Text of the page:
Tears for Mt. St. Agnes

A blue star with eight points and eight birds flying inward toward the small Celtic cross at its center.It must have been about a dozen years ago, when I was just discovering my calling for theology. It was late one night, and I was surfing the search engines, as you do, going from one link to another, exploring.

And I found a link to the Mount Saint Agnes Theological Center for Women. And I started to cry.

I clicked on the link, and found it was only a mile from where I work, and cried harder.

I couldn’t believe it. There was a place for me! There was a place for me and for women like me. I was all alone in my living room, a Catholic woman raised in a church where theology was for experts and experts were clergy and clergy were men. Where those men were telling me that we couldn’t, mustn’t, use feminine language for God, ever, and that we had to say “men” to mean “people” if it said “men” in the sacramentary. But I wasn’t alone any more: there were women like me.

There was a place for women to come together and engage in theology, in God-talk, without any men in the room who might be offended or disapproving or scandalized if we named God however we experienced God and related to God. A place where women could learn from other women, where the experts were women, so women could see that we could be experts, too. A place for women to meet, talk, study, pray, and eat together, in a domestic space, the traditional women’s space. A place where we could be women doing theology, not just women as theologians, but theologians as women.

I couldn’t believe it. I sent them a check right away – I was just so grateful that they existed. I signed up for one of their programs the next semester, and one or two after that. Through MSA I encountered James Alison, whose work has been so influential and helpful to me. Through an MSA joint presentation, I discovered the Institute for Christian-Jewish Studies; and at an ICJS course I met someone who’d recently graduated from the EI, and that’s how I found my school. Once I was enrolled in my graduate program, I couldn’t get to MSA very often – I just didn’t have time. But I always looked over the course offerings, always checked to see if there was perhaps just one thing, a talk or a prayer service or a dinner and movie night, that I could squeeze in.

And today, I’m crying again. Because the Mount Saint Agnes Theological Center for Women has announced this week that it will be closing its doors in November.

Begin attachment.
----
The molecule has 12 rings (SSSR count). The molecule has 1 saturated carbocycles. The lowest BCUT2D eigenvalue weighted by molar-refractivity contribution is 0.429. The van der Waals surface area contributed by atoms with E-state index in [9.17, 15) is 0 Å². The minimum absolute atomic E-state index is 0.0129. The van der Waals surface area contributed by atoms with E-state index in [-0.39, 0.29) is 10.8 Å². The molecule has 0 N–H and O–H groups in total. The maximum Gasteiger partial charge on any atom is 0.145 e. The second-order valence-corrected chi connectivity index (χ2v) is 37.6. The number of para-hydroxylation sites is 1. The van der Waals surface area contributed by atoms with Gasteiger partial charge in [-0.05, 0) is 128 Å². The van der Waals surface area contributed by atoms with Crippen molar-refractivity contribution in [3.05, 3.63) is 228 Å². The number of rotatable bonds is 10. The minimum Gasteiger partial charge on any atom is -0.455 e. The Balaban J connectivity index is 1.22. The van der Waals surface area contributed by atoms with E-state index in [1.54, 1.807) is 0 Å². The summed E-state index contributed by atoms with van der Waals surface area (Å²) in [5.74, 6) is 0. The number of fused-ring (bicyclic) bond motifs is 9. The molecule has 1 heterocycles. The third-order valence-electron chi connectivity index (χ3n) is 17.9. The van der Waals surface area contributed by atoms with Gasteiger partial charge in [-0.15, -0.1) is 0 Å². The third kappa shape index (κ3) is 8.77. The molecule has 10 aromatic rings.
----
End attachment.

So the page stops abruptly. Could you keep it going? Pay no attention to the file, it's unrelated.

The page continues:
This is a great loss for me personally. MSA is where I took my first baby steps in theology; I still keep and occasionally refer to my notes from courses I took there. Its women have been a source of both intellectual and emotional support to me over the years, and its library of feminist theology has made material available to me that I could not easily obtain elsewhere. More than that, its very existence created a “safe space” for me as a woman doing theology: even though I rarely visited, I knew it was there, and that mattered.

Reflecting on the announcement, I noticed that the Center was founded “to act in solidarity with women seeking fullness of life and equality in church and society.” And I wonder… maybe there aren’t any more women like me, like I was twelve years ago, feeling as if theology wasn’t supposed to be for me. Maybe there has been enough visible progress made in church and society that the younger women don’t feel the need for support as women in theology — after all, there are women ministers these days, and women theologians whose work makes the news. I understand that one of the reasons behind the decision was that the women who participate in programs at the Center are getting older, and there is no influx of younger women. Maybe this was a ministry in response to a particular moment in time, and that time has passed.

Nevertheless, its closing is a loss, to the women it has served and to the community. I invite you to explore the resources available on the website, and take the house tour to see the beautiful space that has welcomed women for study, prayer, and community.

And if you’re a woman in the Baltimore area, there’s one last chance to participate – there are still some fall programs that will be offered before the Center closes its doors in November.

Please join me and Sr. Helen Marie Burns, RSM, chair of the Board of Directors, in “prayers of thanksgiving [to] celebrate the blessing of this ministry and all that it has accomplished.” And please pray, too, for all the women of MSA, for consolation in their loss, and for the continuing, sustaining presence of the Holy Spirit in their lives.

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3 Responses to Tears for Mt. St. Agnes

  1. Thank you for this marvelous testimony to the mission and to the reality of our theological center for women. The Sisters of Mercy and an anonymous donor took a chance on this adventure many years ago. To them, and to all those who have participated in programs and supported us in manifold ways, I give thanks. If there is a philanthropist out there who wants to make a gift to the church through the theological education of women, do get in touch!

    Mary Aquin O’Neill, RSM, Ph.D., Founder of Mount Saint Agnes Theological Center for Women

  2. Mary Ryan says:

    Hello Sr Mary Aquin O’Neill, like this woman-person who wrote this in 2013, I too in my internet trawling came across your site and read about your vision for women’s theological education and how it unfolded. I am wondering now that you has to move you are continuing the work.

    I am a South African and ordained in the Roman Catholic Womenpriest movement last year. I share your vision for theologically trained women, developed in community in South Africa and would love to reflect with you about this.

    With my sincere appreciation for what you have achieved
    Mary Ryan

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